Master Circular – Facility for Exchange of Notes and Coins
1. Facility for exchange of notes and coins at bank branches
(a) All branches of banks in all parts of the country are mandated to provide the following customer services, more actively and vigorously to the members of public so that there is no need for them to approach the RBI Regional Offices for this purpose:
(i) Issuing fresh / good quality notes and coins of all denominations on demand,
(ii) Exchanging soiled / mutilated / defective notes, and
(iii) Accepting coins and notes either for transactions or exchange. In terms of section 6 (1) of The Coinage Act, 2011, the coins issued under the authority of section 4 shall be a legal tender in payment or on account, in case of :-
- a coin of any denomination not lower than one rupee, for any sum not exceeding one thousand rupees;
- a half-rupee coin, for any sum not exceeding ten rupees:
Provided that the coin has not been defaced and has not lost weight so as to be less than such weight as may be prescribed in its case.
(b) All branches should provide the above facilities to members of public without any discrimination on all working days. The scheme of providing exchange facility by a few select currency chest branches on one of the Sundays in a month will remain unchanged. The names and addresses of such bank branches should be available with the respective banks.
(c) The availability of the above-mentioned facilities at the bank branches should be given wide publicity for information of the public at large.
(d) None of the bank branches should refuse to accept small denomination notes and / or coins tendered at their counters.
2. Reserve Bank of India (Note Refund) Rules, 2009 – Delegation of powers
(a) In terms of Section 28 read with Section 58 (2) of Reserve Bank of India Act, 1934, no person is entitled as a right to recover from the Government of India or RBI the value of any lost, stolen, mutilated or imperfect currency note of the GOI or banknote. However, with a view to mitigating the hardship to the public in genuine cases, it has been provided that the RBI may, with the previous sanction of the Central Government, prescribe the circumstances in, and the conditions and limitations subject to which, the value of such currency notes or banknotes may be refunded as a matter of grace.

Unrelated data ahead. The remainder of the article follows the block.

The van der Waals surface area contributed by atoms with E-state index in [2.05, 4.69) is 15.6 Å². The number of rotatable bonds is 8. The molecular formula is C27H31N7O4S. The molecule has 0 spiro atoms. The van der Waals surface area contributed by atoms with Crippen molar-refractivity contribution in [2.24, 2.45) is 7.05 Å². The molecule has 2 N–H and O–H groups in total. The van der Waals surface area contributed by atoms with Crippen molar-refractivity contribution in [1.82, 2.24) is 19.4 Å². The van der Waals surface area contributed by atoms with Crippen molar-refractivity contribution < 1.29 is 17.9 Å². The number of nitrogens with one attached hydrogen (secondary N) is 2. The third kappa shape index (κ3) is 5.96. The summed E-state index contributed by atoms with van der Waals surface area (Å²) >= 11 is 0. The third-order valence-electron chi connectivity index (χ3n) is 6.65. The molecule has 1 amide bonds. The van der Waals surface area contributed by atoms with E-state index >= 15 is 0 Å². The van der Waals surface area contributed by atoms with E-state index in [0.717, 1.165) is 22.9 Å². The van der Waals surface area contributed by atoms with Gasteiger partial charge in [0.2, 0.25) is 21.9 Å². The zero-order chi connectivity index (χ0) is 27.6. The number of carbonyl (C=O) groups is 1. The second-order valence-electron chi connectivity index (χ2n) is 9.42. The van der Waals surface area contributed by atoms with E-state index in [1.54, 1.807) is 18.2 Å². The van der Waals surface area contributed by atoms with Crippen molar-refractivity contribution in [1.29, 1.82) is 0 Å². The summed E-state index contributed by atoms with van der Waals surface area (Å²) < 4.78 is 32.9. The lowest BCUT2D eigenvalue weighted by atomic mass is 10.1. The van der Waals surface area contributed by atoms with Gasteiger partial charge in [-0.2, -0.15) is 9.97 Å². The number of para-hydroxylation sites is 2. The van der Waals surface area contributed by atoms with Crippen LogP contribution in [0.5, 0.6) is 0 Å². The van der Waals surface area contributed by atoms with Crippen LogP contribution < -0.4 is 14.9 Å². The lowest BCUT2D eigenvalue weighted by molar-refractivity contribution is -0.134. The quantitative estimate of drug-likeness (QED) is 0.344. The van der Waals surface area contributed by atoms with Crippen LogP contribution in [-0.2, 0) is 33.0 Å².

(b) With a view to extending the facility for the benefit and convenience of public, all branches of banks have been delegated powers under Rule 2(j) of Reserve Bank of India (Note Refund) Rules, 2009 for exchange of mutilated / defective notes free of cost.
3. Liberalized definition of a Soiled Note
In order to facilitate quicker exchange facilities, the definition of soiled note has been expanded. A ‘soiled note’ means a note which has become dirty due to normal wear and tear and also includes a two piece note pasted together wherein both the pieces presented belong to the same note and form the entire note with no essential feature missing. These notes should be accepted over bank counters in payment of Government dues and for credit to accounts of the public maintained with banks. However, in no case, these notes should be issued to the public as re-issuable notes and shall be deposited in currency chests for onward transmission to RBI offices as soiled note remittances for further processing.
4. Mutilated Notes – Presentation and Passing
A mutilated note is a note of which a portion is missing or which is composed of more than two pieces. Mutilated notes may be presented at any of the bank branches. The notes so presented shall be accepted, exchanged and adjudicated in accordance with Reserve Bank of India (Note Refund) Rules 2009.
5. Extremely brittle, burnt, charred, stuck up Notes
Notes which have turned extremely brittle or are badly burnt, charred or inseparably stuck up together and, therefore, cannot withstand normal handling, shall not be accepted by the bank branches for exchange. Instead, the holders may be advised to tender these notes to the concerned Issue Office where they will be adjudicated under a Special Procedure.